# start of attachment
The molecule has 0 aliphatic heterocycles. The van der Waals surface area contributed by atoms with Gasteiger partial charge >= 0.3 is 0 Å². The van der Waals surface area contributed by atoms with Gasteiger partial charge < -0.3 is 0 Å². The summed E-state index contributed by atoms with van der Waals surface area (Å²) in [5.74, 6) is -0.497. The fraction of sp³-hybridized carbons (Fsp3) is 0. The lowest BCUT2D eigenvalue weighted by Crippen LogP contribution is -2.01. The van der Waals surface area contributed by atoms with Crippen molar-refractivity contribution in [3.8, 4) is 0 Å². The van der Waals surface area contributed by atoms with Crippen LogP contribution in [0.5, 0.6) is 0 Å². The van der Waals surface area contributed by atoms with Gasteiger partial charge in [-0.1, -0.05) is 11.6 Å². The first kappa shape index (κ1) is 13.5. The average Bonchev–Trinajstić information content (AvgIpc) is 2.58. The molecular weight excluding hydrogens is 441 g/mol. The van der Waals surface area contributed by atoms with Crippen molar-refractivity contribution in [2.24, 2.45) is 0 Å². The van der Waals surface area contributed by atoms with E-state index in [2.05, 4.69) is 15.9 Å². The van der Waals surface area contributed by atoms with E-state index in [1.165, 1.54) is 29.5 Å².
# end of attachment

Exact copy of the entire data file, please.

The molecule has 0 aliphatic heterocycles. The van der Waals surface area contributed by atoms with Gasteiger partial charge >= 0.3 is 0 Å². The van der Waals surface area contributed by atoms with Gasteiger partial charge < -0.3 is 0 Å². The summed E-state index contributed by atoms with van der Waals surface area (Å²) in [5.74, 6) is -0.497. The fraction of sp³-hybridized carbons (Fsp3) is 0. The lowest BCUT2D eigenvalue weighted by Crippen LogP contribution is -2.01. The van der Waals surface area contributed by atoms with Crippen molar-refractivity contribution in [3.8, 4) is 0 Å². The van der Waals surface area contributed by atoms with Crippen LogP contribution in [0.5, 0.6) is 0 Å². The van der Waals surface area contributed by atoms with Gasteiger partial charge in [-0.1, -0.05) is 11.6 Å². The first kappa shape index (κ1) is 13.5. The average Bonchev–Trinajstić information content (AvgIpc) is 2.58. The molecular weight excluding hydrogens is 441 g/mol. The van der Waals surface area contributed by atoms with Crippen molar-refractivity contribution in [2.24, 2.45) is 0 Å². The van der Waals surface area contributed by atoms with E-state index in [2.05, 4.69) is 15.9 Å². The van der Waals surface area contributed by atoms with E-state index in [1.165, 1.54) is 29.5 Å².